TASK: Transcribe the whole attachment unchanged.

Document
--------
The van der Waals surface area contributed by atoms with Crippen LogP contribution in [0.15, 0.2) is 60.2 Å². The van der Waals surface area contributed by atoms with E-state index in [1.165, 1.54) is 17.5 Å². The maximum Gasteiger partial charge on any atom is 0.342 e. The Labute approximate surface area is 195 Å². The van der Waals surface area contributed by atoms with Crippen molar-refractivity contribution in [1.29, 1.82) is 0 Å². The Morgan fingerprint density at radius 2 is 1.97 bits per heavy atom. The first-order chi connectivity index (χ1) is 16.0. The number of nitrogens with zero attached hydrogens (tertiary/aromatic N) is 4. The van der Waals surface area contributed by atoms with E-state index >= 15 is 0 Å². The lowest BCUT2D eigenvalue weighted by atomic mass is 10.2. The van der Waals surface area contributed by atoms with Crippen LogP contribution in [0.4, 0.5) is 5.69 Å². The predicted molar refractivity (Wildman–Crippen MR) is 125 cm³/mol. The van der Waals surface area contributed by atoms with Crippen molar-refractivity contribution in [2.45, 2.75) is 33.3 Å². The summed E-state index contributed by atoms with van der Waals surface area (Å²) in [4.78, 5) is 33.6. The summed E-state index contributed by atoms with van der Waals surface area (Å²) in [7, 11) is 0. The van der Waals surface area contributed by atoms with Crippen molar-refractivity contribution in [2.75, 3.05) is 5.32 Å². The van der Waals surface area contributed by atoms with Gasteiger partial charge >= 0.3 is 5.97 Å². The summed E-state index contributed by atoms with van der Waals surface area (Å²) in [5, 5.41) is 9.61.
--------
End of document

The van der Waals surface area contributed by atoms with Crippen LogP contribution in [0.15, 0.2) is 60.2 Å². The van der Waals surface area contributed by atoms with E-state index in [1.165, 1.54) is 17.5 Å². The maximum Gasteiger partial charge on any atom is 0.342 e. The Labute approximate surface area is 195 Å². The van der Waals surface area contributed by atoms with Crippen molar-refractivity contribution in [1.29, 1.82) is 0 Å². The Morgan fingerprint density at radius 2 is 1.97 bits per heavy atom. The first-order chi connectivity index (χ1) is 16.0. The number of nitrogens with zero attached hydrogens (tertiary/aromatic N) is 4. The van der Waals surface area contributed by atoms with E-state index >= 15 is 0 Å². The lowest BCUT2D eigenvalue weighted by atomic mass is 10.2. The van der Waals surface area contributed by atoms with Crippen LogP contribution in [0.4, 0.5) is 5.69 Å². The predicted molar refractivity (Wildman–Crippen MR) is 125 cm³/mol. The van der Waals surface area contributed by atoms with Crippen molar-refractivity contribution in [2.45, 2.75) is 33.3 Å². The summed E-state index contributed by atoms with van der Waals surface area (Å²) in [4.78, 5) is 33.6. The summed E-state index contributed by atoms with van der Waals surface area (Å²) in [7, 11) is 0. The van der Waals surface area contributed by atoms with Crippen molar-refractivity contribution in [2.75, 3.05) is 5.32 Å². The van der Waals surface area contributed by atoms with Gasteiger partial charge >= 0.3 is 5.97 Å². The summed E-state index contributed by atoms with van der Waals surface area (Å²) in [5, 5.41) is 9.61.